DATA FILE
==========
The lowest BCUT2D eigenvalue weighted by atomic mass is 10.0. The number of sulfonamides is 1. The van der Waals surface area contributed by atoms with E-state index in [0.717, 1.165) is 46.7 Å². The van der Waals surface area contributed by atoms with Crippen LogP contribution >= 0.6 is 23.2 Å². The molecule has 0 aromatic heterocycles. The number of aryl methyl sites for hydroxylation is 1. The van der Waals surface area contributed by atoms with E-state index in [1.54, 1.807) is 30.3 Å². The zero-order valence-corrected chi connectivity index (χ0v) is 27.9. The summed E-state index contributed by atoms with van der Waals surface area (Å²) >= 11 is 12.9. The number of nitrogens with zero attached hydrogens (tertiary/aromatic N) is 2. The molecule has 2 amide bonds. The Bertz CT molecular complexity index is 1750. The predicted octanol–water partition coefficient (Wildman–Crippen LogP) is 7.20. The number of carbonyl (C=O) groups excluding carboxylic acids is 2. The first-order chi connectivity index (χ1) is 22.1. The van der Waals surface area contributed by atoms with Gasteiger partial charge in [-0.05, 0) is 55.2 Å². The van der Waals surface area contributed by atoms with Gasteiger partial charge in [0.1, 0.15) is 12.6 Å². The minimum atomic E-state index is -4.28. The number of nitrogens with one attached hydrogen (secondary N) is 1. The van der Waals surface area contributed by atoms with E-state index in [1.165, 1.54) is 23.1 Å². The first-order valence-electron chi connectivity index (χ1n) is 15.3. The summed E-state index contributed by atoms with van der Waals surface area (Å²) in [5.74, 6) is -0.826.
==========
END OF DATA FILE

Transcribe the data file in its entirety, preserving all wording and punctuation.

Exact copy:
The lowest BCUT2D eigenvalue weighted by atomic mass is 10.0. The number of sulfonamides is 1. The van der Waals surface area contributed by atoms with E-state index in [0.717, 1.165) is 46.7 Å². The van der Waals surface area contributed by atoms with Crippen LogP contribution >= 0.6 is 23.2 Å². The molecule has 0 aromatic heterocycles. The number of aryl methyl sites for hydroxylation is 1. The van der Waals surface area contributed by atoms with E-state index in [1.54, 1.807) is 30.3 Å². The zero-order valence-corrected chi connectivity index (χ0v) is 27.9. The summed E-state index contributed by atoms with van der Waals surface area (Å²) >= 11 is 12.9. The number of nitrogens with zero attached hydrogens (tertiary/aromatic N) is 2. The molecule has 2 amide bonds. The Bertz CT molecular complexity index is 1750. The predicted octanol–water partition coefficient (Wildman–Crippen LogP) is 7.20. The number of carbonyl (C=O) groups excluding carboxylic acids is 2. The first-order chi connectivity index (χ1) is 22.1. The van der Waals surface area contributed by atoms with Gasteiger partial charge in [-0.05, 0) is 55.2 Å². The van der Waals surface area contributed by atoms with Gasteiger partial charge in [0.1, 0.15) is 12.6 Å². The minimum atomic E-state index is -4.28. The number of nitrogens with one attached hydrogen (secondary N) is 1. The van der Waals surface area contributed by atoms with E-state index in [1.165, 1.54) is 23.1 Å². The first-order valence-electron chi connectivity index (χ1n) is 15.3. The summed E-state index contributed by atoms with van der Waals surface area (Å²) in [5.74, 6) is -0.826.